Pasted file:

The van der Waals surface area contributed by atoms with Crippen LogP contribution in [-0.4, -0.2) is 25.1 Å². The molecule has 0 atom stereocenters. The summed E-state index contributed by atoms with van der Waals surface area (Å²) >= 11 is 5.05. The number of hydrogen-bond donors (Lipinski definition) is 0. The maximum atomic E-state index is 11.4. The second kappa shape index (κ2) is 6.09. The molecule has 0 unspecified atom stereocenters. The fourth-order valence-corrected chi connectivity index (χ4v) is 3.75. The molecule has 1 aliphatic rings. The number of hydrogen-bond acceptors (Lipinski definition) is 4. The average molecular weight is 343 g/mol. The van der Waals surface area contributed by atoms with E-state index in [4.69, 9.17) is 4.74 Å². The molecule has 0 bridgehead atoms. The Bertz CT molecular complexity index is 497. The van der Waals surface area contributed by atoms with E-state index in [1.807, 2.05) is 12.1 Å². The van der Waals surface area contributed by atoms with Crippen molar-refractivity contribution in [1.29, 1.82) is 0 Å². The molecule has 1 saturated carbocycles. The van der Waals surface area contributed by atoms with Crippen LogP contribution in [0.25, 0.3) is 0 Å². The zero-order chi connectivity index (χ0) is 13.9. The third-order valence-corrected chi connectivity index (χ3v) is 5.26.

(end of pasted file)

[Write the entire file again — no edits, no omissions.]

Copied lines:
The van der Waals surface area contributed by atoms with Crippen LogP contribution in [-0.4, -0.2) is 25.1 Å². The molecule has 0 atom stereocenters. The summed E-state index contributed by atoms with van der Waals surface area (Å²) >= 11 is 5.05. The number of hydrogen-bond donors (Lipinski definition) is 0. The maximum atomic E-state index is 11.4. The second kappa shape index (κ2) is 6.09. The molecule has 0 unspecified atom stereocenters. The fourth-order valence-corrected chi connectivity index (χ4v) is 3.75. The molecule has 1 aliphatic rings. The number of hydrogen-bond acceptors (Lipinski definition) is 4. The average molecular weight is 343 g/mol. The van der Waals surface area contributed by atoms with E-state index in [4.69, 9.17) is 4.74 Å². The molecule has 0 bridgehead atoms. The Bertz CT molecular complexity index is 497. The van der Waals surface area contributed by atoms with E-state index in [1.807, 2.05) is 12.1 Å². The van der Waals surface area contributed by atoms with Crippen molar-refractivity contribution in [1.29, 1.82) is 0 Å². The molecule has 1 saturated carbocycles. The van der Waals surface area contributed by atoms with Crippen LogP contribution in [0.25, 0.3) is 0 Å². The zero-order chi connectivity index (χ0) is 13.9. The third-order valence-corrected chi connectivity index (χ3v) is 5.26.